Plane

Platanus Acerifolia

Plane

See our London Plane stock

We are big London Plane fans here at EWT. It’s one of those species that tests our mettle as sawmillers.

To achieve those delicately pastel coloured boards and lacey grain requires concentration and commitment. No doubt about it, Plane is a demanding timber but we wouldn’t have it any other way. 

What’s in a name? 

Meet Platanus. Platanus hybrida, Platanus acerifolia or Platanus orientalis. They’re all in the Platanus gang botanically known as the Platanaceae family. In ‘plain’ (terrible #woodpun alert) language they’re known as Plane trees. Often given suffixes, European Plane, French Plane, London Plane, English Plane… we don’t don’t think we’ll have to explain why that is! However, they do get mixed in with Acers in the USA. Our american colleagues call a Plane tree a Sycamore but the less of that the better. We’ll just call this lovely wood ‘Plane’ and thank the heavens it exists at all.

So, now what do you want to know?

Plane, or London Plane, is an unusual tree. Not especially common, but where it grows, it reaches incredible sizes.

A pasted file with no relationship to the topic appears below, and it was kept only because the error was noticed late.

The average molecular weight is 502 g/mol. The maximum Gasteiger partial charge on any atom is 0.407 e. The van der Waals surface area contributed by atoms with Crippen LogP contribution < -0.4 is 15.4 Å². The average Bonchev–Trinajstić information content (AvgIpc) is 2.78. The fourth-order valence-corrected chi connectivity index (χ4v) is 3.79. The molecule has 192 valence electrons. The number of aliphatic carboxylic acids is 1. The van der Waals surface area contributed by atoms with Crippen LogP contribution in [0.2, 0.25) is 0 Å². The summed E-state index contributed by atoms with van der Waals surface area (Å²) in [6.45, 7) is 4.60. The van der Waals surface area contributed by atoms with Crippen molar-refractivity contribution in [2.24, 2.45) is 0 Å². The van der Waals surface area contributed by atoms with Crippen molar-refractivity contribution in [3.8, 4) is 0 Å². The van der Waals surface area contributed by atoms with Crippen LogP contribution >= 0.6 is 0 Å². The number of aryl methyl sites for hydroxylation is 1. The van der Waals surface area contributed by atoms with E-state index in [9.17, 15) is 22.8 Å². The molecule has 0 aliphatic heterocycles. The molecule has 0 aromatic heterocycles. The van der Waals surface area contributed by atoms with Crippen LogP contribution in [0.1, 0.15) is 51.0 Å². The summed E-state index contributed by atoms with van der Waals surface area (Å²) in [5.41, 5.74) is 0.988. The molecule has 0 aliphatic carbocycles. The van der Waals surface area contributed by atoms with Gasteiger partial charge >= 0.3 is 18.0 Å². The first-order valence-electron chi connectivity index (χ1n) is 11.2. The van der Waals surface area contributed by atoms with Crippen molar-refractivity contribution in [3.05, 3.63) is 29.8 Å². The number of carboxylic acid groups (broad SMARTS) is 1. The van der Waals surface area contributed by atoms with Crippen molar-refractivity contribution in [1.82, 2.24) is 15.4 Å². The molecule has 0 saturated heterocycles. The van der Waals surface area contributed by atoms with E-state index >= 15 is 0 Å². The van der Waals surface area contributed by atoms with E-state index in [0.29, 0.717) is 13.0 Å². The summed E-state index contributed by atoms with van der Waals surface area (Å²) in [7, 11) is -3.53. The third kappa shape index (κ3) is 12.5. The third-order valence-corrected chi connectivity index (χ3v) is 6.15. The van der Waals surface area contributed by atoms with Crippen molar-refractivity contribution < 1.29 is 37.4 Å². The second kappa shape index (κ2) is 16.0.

Our Plane timber is unusual too. Fresh sawn it has an amzing colouration of pinks and peaches. As it dries it calms down and becomes more creamy brown (with a hint of pink) but it displays a fantastic grain pattern. No one could accuse Plane of being plain!

 

The proper Technical Info from TRADA

Wood Type: Hardwood

Mechanical Strength: High strength properties similar to those of Oak

Durability: Not durable (without further processing e.g. thermal modification)

Treatability: Easy

Moisture movement: Medium

Texture: Fine

Density (Kg/m3 at 12% moisture): 630 but varies by up to 20% +/-

 

MORE about PLANE

See what people are doing with #lacewood (plane) on Instagram https://www.instagram.com/explore/tags/lacewood/

Have a look at some Plane trees 

Or read a blog on some Plane we milled a few years ago Hello Pinky

Wikipedia says https://en.wikipedia.org/wiki/Platanus